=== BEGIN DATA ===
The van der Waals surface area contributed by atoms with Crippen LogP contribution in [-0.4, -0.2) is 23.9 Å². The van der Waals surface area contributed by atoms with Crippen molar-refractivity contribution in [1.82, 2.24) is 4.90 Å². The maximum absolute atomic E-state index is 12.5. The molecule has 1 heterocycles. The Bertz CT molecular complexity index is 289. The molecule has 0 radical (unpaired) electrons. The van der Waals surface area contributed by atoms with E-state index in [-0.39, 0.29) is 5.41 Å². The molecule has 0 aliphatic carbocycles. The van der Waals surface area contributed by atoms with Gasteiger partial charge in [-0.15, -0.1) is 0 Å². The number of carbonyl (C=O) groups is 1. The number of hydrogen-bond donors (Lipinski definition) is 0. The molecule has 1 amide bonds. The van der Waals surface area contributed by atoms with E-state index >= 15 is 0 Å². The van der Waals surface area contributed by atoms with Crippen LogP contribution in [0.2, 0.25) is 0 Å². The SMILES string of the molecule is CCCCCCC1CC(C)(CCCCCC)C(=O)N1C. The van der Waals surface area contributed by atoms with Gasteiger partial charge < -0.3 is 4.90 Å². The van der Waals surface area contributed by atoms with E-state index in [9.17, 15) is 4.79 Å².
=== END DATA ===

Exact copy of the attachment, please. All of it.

The van der Waals surface area contributed by atoms with Crippen LogP contribution in [-0.4, -0.2) is 23.9 Å². The van der Waals surface area contributed by atoms with Crippen molar-refractivity contribution in [1.82, 2.24) is 4.90 Å². The maximum absolute atomic E-state index is 12.5. The molecule has 1 heterocycles. The Bertz CT molecular complexity index is 289. The molecule has 0 radical (unpaired) electrons. The van der Waals surface area contributed by atoms with E-state index in [-0.39, 0.29) is 5.41 Å². The molecule has 0 aliphatic carbocycles. The van der Waals surface area contributed by atoms with Gasteiger partial charge in [-0.15, -0.1) is 0 Å². The number of carbonyl (C=O) groups is 1. The number of hydrogen-bond donors (Lipinski definition) is 0. The molecule has 1 amide bonds. The van der Waals surface area contributed by atoms with E-state index >= 15 is 0 Å². The van der Waals surface area contributed by atoms with Crippen LogP contribution in [0.2, 0.25) is 0 Å². The SMILES string of the molecule is CCCCCCC1CC(C)(CCCCCC)C(=O)N1C. The van der Waals surface area contributed by atoms with Gasteiger partial charge < -0.3 is 4.90 Å². The van der Waals surface area contributed by atoms with E-state index in [9.17, 15) is 4.79 Å².